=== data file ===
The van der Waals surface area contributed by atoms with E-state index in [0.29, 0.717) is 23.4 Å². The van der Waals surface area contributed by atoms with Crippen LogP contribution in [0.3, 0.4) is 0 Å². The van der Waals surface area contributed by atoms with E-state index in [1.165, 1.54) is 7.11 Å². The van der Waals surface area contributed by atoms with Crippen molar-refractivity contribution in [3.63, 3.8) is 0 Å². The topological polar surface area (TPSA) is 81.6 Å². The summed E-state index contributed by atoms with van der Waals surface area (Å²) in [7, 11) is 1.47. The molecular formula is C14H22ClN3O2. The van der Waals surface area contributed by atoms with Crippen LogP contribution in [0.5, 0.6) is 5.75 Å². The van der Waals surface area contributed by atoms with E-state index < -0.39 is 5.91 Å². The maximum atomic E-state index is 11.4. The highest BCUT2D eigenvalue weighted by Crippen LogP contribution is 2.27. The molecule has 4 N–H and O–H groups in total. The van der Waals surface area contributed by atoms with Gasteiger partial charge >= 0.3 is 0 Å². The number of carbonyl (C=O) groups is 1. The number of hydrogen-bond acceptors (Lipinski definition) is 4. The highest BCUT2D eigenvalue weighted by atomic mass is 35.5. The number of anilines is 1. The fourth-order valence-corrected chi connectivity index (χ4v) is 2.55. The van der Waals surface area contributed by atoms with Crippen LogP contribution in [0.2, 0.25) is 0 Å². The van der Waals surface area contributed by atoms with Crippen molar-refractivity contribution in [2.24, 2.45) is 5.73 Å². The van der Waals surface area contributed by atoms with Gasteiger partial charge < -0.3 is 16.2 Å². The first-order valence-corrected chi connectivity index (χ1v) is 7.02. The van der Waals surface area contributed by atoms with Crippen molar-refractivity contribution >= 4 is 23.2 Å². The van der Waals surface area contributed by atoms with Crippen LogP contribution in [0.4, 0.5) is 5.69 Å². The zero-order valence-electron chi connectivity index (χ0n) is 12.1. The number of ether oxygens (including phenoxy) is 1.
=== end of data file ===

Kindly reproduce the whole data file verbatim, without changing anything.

The van der Waals surface area contributed by atoms with E-state index in [0.29, 0.717) is 23.4 Å². The van der Waals surface area contributed by atoms with Crippen LogP contribution in [0.3, 0.4) is 0 Å². The van der Waals surface area contributed by atoms with E-state index in [1.165, 1.54) is 7.11 Å². The van der Waals surface area contributed by atoms with Crippen molar-refractivity contribution in [3.63, 3.8) is 0 Å². The topological polar surface area (TPSA) is 81.6 Å². The summed E-state index contributed by atoms with van der Waals surface area (Å²) in [7, 11) is 1.47. The molecular formula is C14H22ClN3O2. The van der Waals surface area contributed by atoms with Crippen LogP contribution in [0.5, 0.6) is 5.75 Å². The van der Waals surface area contributed by atoms with E-state index < -0.39 is 5.91 Å². The maximum atomic E-state index is 11.4. The highest BCUT2D eigenvalue weighted by Crippen LogP contribution is 2.27. The molecule has 4 N–H and O–H groups in total. The van der Waals surface area contributed by atoms with Gasteiger partial charge >= 0.3 is 0 Å². The number of carbonyl (C=O) groups is 1. The number of hydrogen-bond acceptors (Lipinski definition) is 4. The highest BCUT2D eigenvalue weighted by atomic mass is 35.5. The number of anilines is 1. The fourth-order valence-corrected chi connectivity index (χ4v) is 2.55. The van der Waals surface area contributed by atoms with Crippen LogP contribution in [0.2, 0.25) is 0 Å². The van der Waals surface area contributed by atoms with Crippen molar-refractivity contribution in [2.24, 2.45) is 5.73 Å². The van der Waals surface area contributed by atoms with Gasteiger partial charge < -0.3 is 16.2 Å². The first-order valence-corrected chi connectivity index (χ1v) is 7.02. The van der Waals surface area contributed by atoms with Crippen molar-refractivity contribution >= 4 is 23.2 Å². The van der Waals surface area contributed by atoms with Crippen LogP contribution in [0.4, 0.5) is 5.69 Å². The zero-order valence-electron chi connectivity index (χ0n) is 12.1. The number of ether oxygens (including phenoxy) is 1.